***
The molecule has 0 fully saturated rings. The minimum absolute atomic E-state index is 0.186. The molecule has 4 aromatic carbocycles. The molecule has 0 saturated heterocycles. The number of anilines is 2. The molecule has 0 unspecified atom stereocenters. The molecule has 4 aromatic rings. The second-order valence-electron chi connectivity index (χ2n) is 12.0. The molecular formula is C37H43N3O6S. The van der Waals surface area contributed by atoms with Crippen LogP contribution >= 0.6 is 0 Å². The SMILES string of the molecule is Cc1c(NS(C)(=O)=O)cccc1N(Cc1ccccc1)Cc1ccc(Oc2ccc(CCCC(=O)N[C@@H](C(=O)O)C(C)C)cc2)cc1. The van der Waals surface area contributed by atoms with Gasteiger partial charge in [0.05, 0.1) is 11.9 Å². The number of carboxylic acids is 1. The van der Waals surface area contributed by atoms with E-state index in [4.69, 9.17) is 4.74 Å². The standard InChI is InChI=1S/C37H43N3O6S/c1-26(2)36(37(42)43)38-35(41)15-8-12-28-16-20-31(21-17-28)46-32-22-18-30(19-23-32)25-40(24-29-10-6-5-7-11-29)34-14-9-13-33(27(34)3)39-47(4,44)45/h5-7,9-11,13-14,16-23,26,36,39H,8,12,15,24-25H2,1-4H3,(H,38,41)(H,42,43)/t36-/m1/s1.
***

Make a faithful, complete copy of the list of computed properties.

The molecule has 0 fully saturated rings. The minimum absolute atomic E-state index is 0.186. The molecule has 4 aromatic carbocycles. The molecule has 0 saturated heterocycles. The number of anilines is 2. The molecule has 0 unspecified atom stereocenters. The molecule has 4 aromatic rings. The second-order valence-electron chi connectivity index (χ2n) is 12.0. The molecular formula is C37H43N3O6S. The van der Waals surface area contributed by atoms with Crippen LogP contribution >= 0.6 is 0 Å². The SMILES string of the molecule is Cc1c(NS(C)(=O)=O)cccc1N(Cc1ccccc1)Cc1ccc(Oc2ccc(CCCC(=O)N[C@@H](C(=O)O)C(C)C)cc2)cc1. The van der Waals surface area contributed by atoms with Gasteiger partial charge in [0.05, 0.1) is 11.9 Å². The number of carboxylic acids is 1. The van der Waals surface area contributed by atoms with E-state index in [4.69, 9.17) is 4.74 Å². The standard InChI is InChI=1S/C37H43N3O6S/c1-26(2)36(37(42)43)38-35(41)15-8-12-28-16-20-31(21-17-28)46-32-22-18-30(19-23-32)25-40(24-29-10-6-5-7-11-29)34-14-9-13-33(27(34)3)39-47(4,44)45/h5-7,9-11,13-14,16-23,26,36,39H,8,12,15,24-25H2,1-4H3,(H,38,41)(H,42,43)/t36-/m1/s1.